It is up to the loser to decide when a war is over.

Russia’s defenses are not impenetrable, but they could be strong enough to attrit Ukrainian forces over multiple defensive lines, while buying time so reinforcements can arrive. Their defense-in-depth is designed to prevent a tactical breakthrough from achieving strategic effects—in particular, to stop a Ukrainian breakthrough from generating momentum. The upcoming offensive will therefore test the current theory of success in Kyiv and across contributing Western capitals: that Ukrainian forces, trained and equipped with Western systems, can fight more effectively and break through fortified Russian lines.

Both the new Ukrainian formations and the Russian defensive preparations will be largely untested at the start of the offensive, making the course of the coming battles difficult to predict. Similarly, it is unclear whether the West has provided sufficient enabling capabilities for Ukraine’s offensive, such as breaching equipment, mine-clearing machines, and bridging gear. Despite the commonplace focus on big-ticket items like tanks or fighter jets, it is enablers, logistics, and training that often have the largest effect over time.

Russia’s sizable, mobilized force proved to be ineffective at conducting offensive operations over the winter, but it is easier for poorly trained units to defend than to attack. It is unclear what effect attrition in elite Russian units and ammunition expenditure during Russia’s winter offensive will have on Ukraine’s upcoming offensive. Although the Russian military is preparing for Ukraine’s counteroffensive, Russia has misspent valuable resources, and Russian morale may be low—leaving its forces vulnerable. Soft factors and intangibles, which are difficult to measure, are likely in Ukraine’s favor. Nonetheless, the situation is less propitious for Ukrainian forces than it was in Kharkiv in September. Ukraine’s task is daunting. It must not only succeed but also avoid overextension.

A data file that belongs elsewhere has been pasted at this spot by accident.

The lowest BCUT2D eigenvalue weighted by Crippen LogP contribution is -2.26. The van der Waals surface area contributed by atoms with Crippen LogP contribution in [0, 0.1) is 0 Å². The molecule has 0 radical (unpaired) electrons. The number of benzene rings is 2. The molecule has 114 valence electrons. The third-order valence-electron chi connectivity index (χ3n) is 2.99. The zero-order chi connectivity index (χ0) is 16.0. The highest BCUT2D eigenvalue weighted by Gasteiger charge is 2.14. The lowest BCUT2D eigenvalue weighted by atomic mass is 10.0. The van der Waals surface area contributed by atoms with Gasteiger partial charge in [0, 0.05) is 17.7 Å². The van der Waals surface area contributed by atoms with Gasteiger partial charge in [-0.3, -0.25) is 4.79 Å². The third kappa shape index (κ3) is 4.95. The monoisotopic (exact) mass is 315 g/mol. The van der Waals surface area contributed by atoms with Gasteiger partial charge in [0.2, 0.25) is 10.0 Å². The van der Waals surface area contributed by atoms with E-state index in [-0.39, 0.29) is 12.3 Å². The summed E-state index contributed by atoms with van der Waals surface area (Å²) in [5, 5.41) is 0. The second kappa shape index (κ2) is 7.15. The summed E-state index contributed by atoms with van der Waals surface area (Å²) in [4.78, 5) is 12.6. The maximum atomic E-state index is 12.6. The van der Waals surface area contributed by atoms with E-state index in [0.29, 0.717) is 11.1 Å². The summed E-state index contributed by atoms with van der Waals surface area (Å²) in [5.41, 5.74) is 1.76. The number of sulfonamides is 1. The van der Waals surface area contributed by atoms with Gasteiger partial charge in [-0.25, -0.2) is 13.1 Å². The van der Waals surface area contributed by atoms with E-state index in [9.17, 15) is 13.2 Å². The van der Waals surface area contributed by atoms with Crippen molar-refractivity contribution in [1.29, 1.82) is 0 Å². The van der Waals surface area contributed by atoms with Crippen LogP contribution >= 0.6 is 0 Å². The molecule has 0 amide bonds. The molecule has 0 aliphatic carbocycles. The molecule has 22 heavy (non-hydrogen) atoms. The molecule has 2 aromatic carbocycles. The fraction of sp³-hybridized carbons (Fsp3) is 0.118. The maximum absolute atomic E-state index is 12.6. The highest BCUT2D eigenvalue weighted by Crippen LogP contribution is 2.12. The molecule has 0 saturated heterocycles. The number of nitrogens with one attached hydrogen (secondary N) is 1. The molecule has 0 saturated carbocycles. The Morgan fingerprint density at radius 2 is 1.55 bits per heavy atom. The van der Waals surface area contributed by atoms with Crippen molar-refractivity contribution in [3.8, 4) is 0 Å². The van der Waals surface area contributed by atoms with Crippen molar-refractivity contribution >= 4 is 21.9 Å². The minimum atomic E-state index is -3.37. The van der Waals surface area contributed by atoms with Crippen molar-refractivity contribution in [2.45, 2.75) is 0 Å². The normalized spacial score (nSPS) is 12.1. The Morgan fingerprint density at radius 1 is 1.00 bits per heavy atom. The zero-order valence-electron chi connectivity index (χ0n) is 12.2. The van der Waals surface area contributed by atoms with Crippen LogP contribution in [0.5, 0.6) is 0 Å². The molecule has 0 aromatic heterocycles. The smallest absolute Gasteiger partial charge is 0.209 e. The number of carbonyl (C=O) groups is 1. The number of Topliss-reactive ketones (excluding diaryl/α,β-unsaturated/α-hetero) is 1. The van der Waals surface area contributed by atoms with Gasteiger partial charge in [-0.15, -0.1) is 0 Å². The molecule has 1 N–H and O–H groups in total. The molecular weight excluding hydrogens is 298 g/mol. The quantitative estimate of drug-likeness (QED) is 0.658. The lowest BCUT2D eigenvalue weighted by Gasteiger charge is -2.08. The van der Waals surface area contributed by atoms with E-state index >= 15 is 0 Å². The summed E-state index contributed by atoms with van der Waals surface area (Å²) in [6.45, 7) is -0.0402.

The challenge with the upcoming offensive is that, despite being saddled with high expectations, it appears to be a one-shot affair. Ukraine is likely to receive a substantial injection of artillery ammunition ahead of this operation, but this package will offer a window of opportunity rather than a sustained advantage. Western efforts to support Ukraine suffer from short-term thinking, delivering capabilities just in time or as a surge for the offensive operation but with little clarity on what will follow.

Whether successful or not, Ukraine may witness another period of indeterminate fighting after this offensive, comparable to what followed its successes in Kharkiv and Kherson. The reason for this is twofold: Western countries made key investments in production capacity late into this war, and much of the West’s support appears to be focused on the short term—then seeing what happens next. The gap between Western efforts is filled by Russian efforts to stabilize the lines and reconstitute, along with prolonged periods of attrition. Indeed, Ukraine may be forced to fight with less artillery or air defense ammunition late this year than it was expending during the Russian winter offensive.

Yet what has remained constant is that analysts and policymakers who believe that the next weapon system sent to Ukraine would prove to be a game-changer have consistently been disappointed. Conventional wars on this scale require large numbers of equipment and munitions and scaled-up training programs. Capability matters, but there are no silver bullets. Ukraine will likely retake territory in its upcoming offensive and may significantly breach Russia’s lines. But even if Ukraine attains a military victory, or a series of victories, this does not mean that the war would end at that point. It is up to the loser to decide when a war is over, and this conflict is just as likely to continue as a war across the Russian-Ukrainian border.